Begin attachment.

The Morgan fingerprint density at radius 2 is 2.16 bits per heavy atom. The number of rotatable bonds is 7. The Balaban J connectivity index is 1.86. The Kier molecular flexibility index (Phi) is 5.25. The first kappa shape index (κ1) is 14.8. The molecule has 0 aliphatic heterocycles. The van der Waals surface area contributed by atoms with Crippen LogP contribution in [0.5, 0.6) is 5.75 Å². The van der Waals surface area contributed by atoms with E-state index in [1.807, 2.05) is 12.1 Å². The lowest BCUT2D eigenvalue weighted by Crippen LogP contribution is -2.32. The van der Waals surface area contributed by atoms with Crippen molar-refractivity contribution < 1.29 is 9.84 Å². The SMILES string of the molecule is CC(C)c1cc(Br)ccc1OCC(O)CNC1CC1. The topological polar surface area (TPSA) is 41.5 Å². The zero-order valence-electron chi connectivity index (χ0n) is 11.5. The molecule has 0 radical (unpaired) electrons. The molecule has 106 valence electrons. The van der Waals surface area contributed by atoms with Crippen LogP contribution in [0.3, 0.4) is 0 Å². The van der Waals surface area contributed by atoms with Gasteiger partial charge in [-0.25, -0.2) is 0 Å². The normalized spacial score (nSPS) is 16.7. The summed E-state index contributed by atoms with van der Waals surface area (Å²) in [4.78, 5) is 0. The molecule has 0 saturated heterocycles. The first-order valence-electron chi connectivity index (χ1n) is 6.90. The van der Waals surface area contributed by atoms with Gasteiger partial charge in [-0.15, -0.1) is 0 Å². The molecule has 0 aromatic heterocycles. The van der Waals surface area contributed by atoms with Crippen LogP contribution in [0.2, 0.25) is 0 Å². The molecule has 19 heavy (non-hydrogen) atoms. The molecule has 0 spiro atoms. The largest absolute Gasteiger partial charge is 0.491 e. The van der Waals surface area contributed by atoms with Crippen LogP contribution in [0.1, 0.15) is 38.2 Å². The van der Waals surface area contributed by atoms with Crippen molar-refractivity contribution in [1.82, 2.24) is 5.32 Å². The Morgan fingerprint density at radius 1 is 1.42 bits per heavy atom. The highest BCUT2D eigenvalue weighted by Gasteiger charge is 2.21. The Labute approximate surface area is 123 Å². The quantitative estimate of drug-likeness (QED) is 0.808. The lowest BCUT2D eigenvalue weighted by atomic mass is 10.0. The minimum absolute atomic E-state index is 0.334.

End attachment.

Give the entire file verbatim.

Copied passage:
The Morgan fingerprint density at radius 2 is 2.16 bits per heavy atom. The number of rotatable bonds is 7. The Balaban J connectivity index is 1.86. The Kier molecular flexibility index (Phi) is 5.25. The first kappa shape index (κ1) is 14.8. The molecule has 0 aliphatic heterocycles. The van der Waals surface area contributed by atoms with Crippen LogP contribution in [0.5, 0.6) is 5.75 Å². The van der Waals surface area contributed by atoms with E-state index in [1.807, 2.05) is 12.1 Å². The lowest BCUT2D eigenvalue weighted by Crippen LogP contribution is -2.32. The van der Waals surface area contributed by atoms with Crippen molar-refractivity contribution < 1.29 is 9.84 Å². The SMILES string of the molecule is CC(C)c1cc(Br)ccc1OCC(O)CNC1CC1. The topological polar surface area (TPSA) is 41.5 Å². The zero-order valence-electron chi connectivity index (χ0n) is 11.5. The molecule has 0 radical (unpaired) electrons. The molecule has 106 valence electrons. The van der Waals surface area contributed by atoms with Crippen LogP contribution in [0.3, 0.4) is 0 Å². The van der Waals surface area contributed by atoms with Gasteiger partial charge in [-0.25, -0.2) is 0 Å². The normalized spacial score (nSPS) is 16.7. The summed E-state index contributed by atoms with van der Waals surface area (Å²) in [4.78, 5) is 0. The molecule has 0 saturated heterocycles. The first-order valence-electron chi connectivity index (χ1n) is 6.90. The van der Waals surface area contributed by atoms with Gasteiger partial charge in [-0.15, -0.1) is 0 Å². The molecule has 0 aromatic heterocycles. The van der Waals surface area contributed by atoms with Crippen LogP contribution in [0.2, 0.25) is 0 Å². The molecule has 19 heavy (non-hydrogen) atoms. The molecule has 0 spiro atoms. The largest absolute Gasteiger partial charge is 0.491 e. The van der Waals surface area contributed by atoms with Crippen LogP contribution in [0.1, 0.15) is 38.2 Å². The van der Waals surface area contributed by atoms with Crippen molar-refractivity contribution in [1.82, 2.24) is 5.32 Å². The Morgan fingerprint density at radius 1 is 1.42 bits per heavy atom. The highest BCUT2D eigenvalue weighted by Gasteiger charge is 2.21. The Labute approximate surface area is 123 Å². The quantitative estimate of drug-likeness (QED) is 0.808. The lowest BCUT2D eigenvalue weighted by atomic mass is 10.0. The minimum absolute atomic E-state index is 0.334.